When you look closely at what people are saying about personalized learning, it becomes clear that people are using the term in very different ways.
The divergence in how people think about personalized learning became apparent to me a few years ago, when I was asked to give a keynote presentation at a conference.
I quickly found that the conference organizers were thinking about personalization very differently than I was. The presentations at the conference focused on new software systems designed to personalize the delivery of instruction to students.
The software periodically asked students questions, then customized the subsequent instruction based on how students responded to the questions. If a student gave an incorrect response, the system provided more instruction on the topic. For example, if a student made a mistake in converting inches to centimeters, the system might show an animation or video that illustrated strategies for converting between different units of measurement.
It’s easy to understand the appeal of these personalized systems, particularly when they’re compared with systems that deliver the same instruction to all students, regardless of what the students know or how they respond to questions. Who wouldn’t want a personal tutor that continually adapts to your individual needs? And with continuing advances in the fields of machine learning and artificial intelligence, the performance of these personalized tutoring systems is likely to improve in the future.
But I’m skeptical about personalized tutoring systems. One problem is that these systems tend to work only in subject areas with highly structured and well-defined knowledge. In these fields, computers can assess student understanding through multiple-choice questions and other straightforward assessments. But computers can’t assess the creativity of a design, the beauty of a poem, or the ethics of an argument.
If schools rely more on personalized tutoring systems, will they end up focusing more on domains of knowledge that are easiest to assess in an automated way?
Even more important is the issue of control. Do we really want computerized systems controlling the pace, direction, and content of the learning process? My vision of personalized learning is very different, giving the learner more choice and control over the learning process.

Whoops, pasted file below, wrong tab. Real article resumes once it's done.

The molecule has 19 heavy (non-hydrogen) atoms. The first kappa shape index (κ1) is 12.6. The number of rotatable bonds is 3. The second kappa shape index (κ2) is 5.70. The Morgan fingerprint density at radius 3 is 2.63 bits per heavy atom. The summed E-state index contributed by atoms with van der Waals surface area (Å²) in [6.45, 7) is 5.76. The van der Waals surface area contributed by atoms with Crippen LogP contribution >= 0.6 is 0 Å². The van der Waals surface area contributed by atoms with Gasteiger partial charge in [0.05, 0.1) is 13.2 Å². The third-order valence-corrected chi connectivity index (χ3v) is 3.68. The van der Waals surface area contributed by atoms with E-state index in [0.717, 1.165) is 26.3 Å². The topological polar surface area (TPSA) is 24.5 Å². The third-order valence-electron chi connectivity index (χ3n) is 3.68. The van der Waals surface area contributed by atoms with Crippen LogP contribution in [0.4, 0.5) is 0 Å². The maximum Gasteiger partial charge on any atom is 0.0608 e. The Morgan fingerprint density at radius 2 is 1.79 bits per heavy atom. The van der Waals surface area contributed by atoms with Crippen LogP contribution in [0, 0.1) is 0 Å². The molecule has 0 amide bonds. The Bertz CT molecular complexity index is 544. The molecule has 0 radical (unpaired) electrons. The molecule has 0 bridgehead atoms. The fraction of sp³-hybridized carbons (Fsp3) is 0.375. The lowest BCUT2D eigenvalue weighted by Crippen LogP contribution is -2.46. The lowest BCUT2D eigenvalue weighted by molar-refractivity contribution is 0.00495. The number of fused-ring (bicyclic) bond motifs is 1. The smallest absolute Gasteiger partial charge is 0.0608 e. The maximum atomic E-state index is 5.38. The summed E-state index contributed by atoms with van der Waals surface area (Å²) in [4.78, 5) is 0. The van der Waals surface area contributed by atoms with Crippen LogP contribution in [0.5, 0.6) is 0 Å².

I’d like learners to have more control over how they’re learning, what they’re learning, when they’re learning, where they’re learning. When learners have more choice and control, they can build on their interests and passions, and learning becomes more personal, more motivating, more meaningful.
Some personalized learning initiatives give learners more control by allowing them to assemble their own “playlists” from collections of “learning modules.” Students get to decide when to work on each module and for how long. That’s a step in the right direction, but it’s still too constraining. In these initiatives, students have control over the order and pacing of activities, but no control over the activities themselves.
As my research group at the MIT Media Lab developed the Scratch programming website, we wanted to make sure that everyone could chart their own personalized paths. We designed the site to support all different types of projects (games, stories, animations) so that everyone could work on projects aligned with their own interests and passions.
We included a wide range of tutorials to provide many different pathways for getting started with Scratch. Want to animate your name? There’s a tutorial for that. Want to create a pong game? There’s a tutorial for that, too. Want to make an interactive birthday card for a friend? Yes, there’s a tutorial for that as well.
To help kids personalize their projects, we made it easy for them to import images and sounds from other websites. We also made it easy for them to “put themselves into the project” by using the cameras and microphones on their computers. We developed an easy-to-use paint editor so that kids could draw their own characters and backgrounds for their projects.
The Scratch approach to personalization stands in striking contrast to most learn-to-code websites, which introduce kids to coding through a series of puzzles to solve. Because the puzzles are standardized, the sites can track kids’ progress and offer personalized instruction and advice — but they provide kids with little or no opportunity for personal expression. The Scratch approach is diametrically opposed.
Because kids can create anything they want with Scratch, it’s difficult to automatically provide feedback or guidance — but the payoff comes in connecting with kids’ interests and catalyzing their imaginations.
Adapted from Lifelong Kindergarten: Cultivating Creativity through Projects, Passion, Peers, and Play. Published by the MIT Press, September 2017. Copyright 2017 Mitchel Resnick. All rights reserved.
Mitchel Resnick is a professor of learning research at the MIT Media Lab.